In a letter dated May 13, 1897, at the very onset of the relationship, Rilke writes:

You see, gracious lady, through the unsparing severity, through the uncompromising strength of your words, I felt that my own work was receiving a blessing, a sanction. I was like someone for whom great dreams, with all their good and evil, were coming true; for your essay was to my poems as reality is to a dream, as fulfillment is to a desire.

[…]

I always feel: when one person is indebted to another for something very special, that indebtedness should remain a secret between just the two of them.

On May 31 and June 1, 1897, Rilke and Salomé took a two-day trip to a small village south of Munich and it was during that trip that the two first became lovers. In a letter dated June 3rd, Rilke writes:

Songs of longing!

And they will resound in my letters, just as they always have, sometimes loudly and sometimes secretly so that you alone can hear them… But they will also be different — different from how they used to be, these songs. For I have turned and found longing at my side, and I have looked into her eyes, and now she leads me with a steady hand.

In a lengthy letter dated July 6, 1898:

Now I come to you full of future. And from habit we begin to live our past.

Rilke and Andreas-Salomé: A Love Story in Letters is remarkably rich and dimensional in its entirety, each of the 200 letters revealing a different facet of Rilke’s exceptional heart and mind, and of the universal commonalities of love itself.

Thanks, Michael

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01 JUNE, 2012

Rilke on Embracing Uncertainty and Living the Questions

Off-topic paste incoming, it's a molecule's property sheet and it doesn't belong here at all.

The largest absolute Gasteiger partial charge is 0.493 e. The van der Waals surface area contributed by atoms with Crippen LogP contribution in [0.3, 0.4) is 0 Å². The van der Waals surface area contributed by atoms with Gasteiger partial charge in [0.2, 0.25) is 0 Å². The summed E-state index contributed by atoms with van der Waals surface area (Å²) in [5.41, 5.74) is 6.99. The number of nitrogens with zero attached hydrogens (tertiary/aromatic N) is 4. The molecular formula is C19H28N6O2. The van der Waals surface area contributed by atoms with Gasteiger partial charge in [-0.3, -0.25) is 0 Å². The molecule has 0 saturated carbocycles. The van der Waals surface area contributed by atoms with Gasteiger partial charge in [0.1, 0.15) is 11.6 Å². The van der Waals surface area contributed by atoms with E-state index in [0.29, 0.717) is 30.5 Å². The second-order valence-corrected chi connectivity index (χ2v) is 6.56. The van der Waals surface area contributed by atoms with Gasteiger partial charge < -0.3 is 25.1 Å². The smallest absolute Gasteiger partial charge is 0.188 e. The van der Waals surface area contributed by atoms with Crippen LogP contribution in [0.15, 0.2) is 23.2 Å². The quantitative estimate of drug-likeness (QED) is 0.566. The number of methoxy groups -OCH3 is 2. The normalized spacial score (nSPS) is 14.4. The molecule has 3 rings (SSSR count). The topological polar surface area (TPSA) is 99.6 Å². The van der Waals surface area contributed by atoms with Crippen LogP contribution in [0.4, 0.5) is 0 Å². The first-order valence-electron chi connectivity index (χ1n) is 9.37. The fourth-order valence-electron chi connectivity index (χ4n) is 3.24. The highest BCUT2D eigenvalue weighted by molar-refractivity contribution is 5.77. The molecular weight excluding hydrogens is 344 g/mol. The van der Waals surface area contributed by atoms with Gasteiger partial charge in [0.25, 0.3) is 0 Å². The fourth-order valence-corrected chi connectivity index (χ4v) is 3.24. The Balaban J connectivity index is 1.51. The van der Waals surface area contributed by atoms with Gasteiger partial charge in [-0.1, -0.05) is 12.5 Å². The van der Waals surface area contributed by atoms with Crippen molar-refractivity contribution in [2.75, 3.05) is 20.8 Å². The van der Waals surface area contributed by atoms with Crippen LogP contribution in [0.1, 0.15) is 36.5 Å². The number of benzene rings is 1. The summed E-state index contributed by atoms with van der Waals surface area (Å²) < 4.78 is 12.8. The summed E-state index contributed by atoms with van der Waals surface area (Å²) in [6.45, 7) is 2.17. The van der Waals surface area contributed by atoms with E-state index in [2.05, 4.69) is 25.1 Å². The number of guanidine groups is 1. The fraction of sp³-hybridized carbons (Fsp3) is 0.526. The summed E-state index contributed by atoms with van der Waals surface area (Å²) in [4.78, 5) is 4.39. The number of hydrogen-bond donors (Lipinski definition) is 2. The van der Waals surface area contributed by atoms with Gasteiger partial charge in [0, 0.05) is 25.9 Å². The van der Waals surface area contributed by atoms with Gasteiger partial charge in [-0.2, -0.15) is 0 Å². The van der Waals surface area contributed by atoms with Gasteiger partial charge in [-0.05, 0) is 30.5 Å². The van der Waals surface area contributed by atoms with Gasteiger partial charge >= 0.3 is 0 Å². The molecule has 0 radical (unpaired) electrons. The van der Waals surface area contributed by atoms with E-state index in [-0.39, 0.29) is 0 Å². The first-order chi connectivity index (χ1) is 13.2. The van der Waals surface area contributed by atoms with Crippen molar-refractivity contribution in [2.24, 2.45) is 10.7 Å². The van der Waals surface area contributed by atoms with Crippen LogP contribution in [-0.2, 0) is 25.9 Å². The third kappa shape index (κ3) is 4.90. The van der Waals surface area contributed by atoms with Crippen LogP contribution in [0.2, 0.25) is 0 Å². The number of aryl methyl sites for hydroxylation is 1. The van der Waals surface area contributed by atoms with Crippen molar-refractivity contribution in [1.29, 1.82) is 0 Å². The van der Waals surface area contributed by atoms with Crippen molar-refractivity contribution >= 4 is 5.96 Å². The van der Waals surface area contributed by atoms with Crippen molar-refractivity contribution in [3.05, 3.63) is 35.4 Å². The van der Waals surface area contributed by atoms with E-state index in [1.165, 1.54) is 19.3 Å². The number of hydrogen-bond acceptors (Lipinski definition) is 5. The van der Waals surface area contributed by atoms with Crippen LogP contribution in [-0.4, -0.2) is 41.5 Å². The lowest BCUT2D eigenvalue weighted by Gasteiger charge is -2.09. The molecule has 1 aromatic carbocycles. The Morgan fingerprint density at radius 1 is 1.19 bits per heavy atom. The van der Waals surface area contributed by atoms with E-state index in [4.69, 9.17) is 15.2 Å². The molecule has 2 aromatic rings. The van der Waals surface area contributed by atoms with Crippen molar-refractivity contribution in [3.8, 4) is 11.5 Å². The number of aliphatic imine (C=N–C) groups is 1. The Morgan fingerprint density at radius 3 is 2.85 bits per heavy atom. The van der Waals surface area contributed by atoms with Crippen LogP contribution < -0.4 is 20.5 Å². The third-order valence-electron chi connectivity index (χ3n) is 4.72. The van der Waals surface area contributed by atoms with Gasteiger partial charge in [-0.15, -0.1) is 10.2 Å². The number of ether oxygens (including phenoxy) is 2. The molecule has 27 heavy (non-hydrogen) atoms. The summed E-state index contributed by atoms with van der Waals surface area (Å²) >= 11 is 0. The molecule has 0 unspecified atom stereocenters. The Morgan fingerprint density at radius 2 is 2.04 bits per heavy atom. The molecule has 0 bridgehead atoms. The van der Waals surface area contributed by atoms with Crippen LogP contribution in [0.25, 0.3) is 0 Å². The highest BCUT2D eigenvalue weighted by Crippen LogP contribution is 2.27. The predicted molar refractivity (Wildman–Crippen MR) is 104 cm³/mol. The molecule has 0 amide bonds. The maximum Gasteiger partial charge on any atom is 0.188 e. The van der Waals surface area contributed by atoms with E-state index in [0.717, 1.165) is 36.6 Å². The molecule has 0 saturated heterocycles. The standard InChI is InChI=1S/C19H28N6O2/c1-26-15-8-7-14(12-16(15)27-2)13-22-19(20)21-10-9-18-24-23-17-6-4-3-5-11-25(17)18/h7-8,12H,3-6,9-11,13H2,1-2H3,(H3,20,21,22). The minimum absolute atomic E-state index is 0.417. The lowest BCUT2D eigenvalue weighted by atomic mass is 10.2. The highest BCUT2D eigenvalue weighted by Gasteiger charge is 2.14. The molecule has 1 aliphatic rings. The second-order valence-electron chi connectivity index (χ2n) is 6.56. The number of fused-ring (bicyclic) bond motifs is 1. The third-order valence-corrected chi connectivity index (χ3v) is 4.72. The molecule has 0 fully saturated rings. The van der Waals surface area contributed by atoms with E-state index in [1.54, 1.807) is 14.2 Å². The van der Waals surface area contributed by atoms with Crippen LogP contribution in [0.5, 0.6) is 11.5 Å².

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“Have patience with everything unresolved in your heart and try to love the questions themselves.”

Jacqueline Novogratz’s wonderful commencement address reminded me of a favorite excerpt from the Rainer Maria Rilke classic Letters to a Young Poet (public library) — a beautifully articulated case for the importance of living the questions, embracing uncertainty, and allowing for intuition.

I beg you, to have patience with everything unresolved in your heart and to try to love the questions themselves as if they were locked rooms or books written in a very foreign language. Don’t search for the answers, which could not be given to you now, because you would not be able to live them. And the point is to live everything. Live the questions now. Perhaps then, someday far in the future, you will gradually, without even noticing it, live your way into the answer.

Letters to a Young Poet is exquisite and timeless in its entirety, and inspired Christopher Hitchens’s Letters to a Young Contrarian.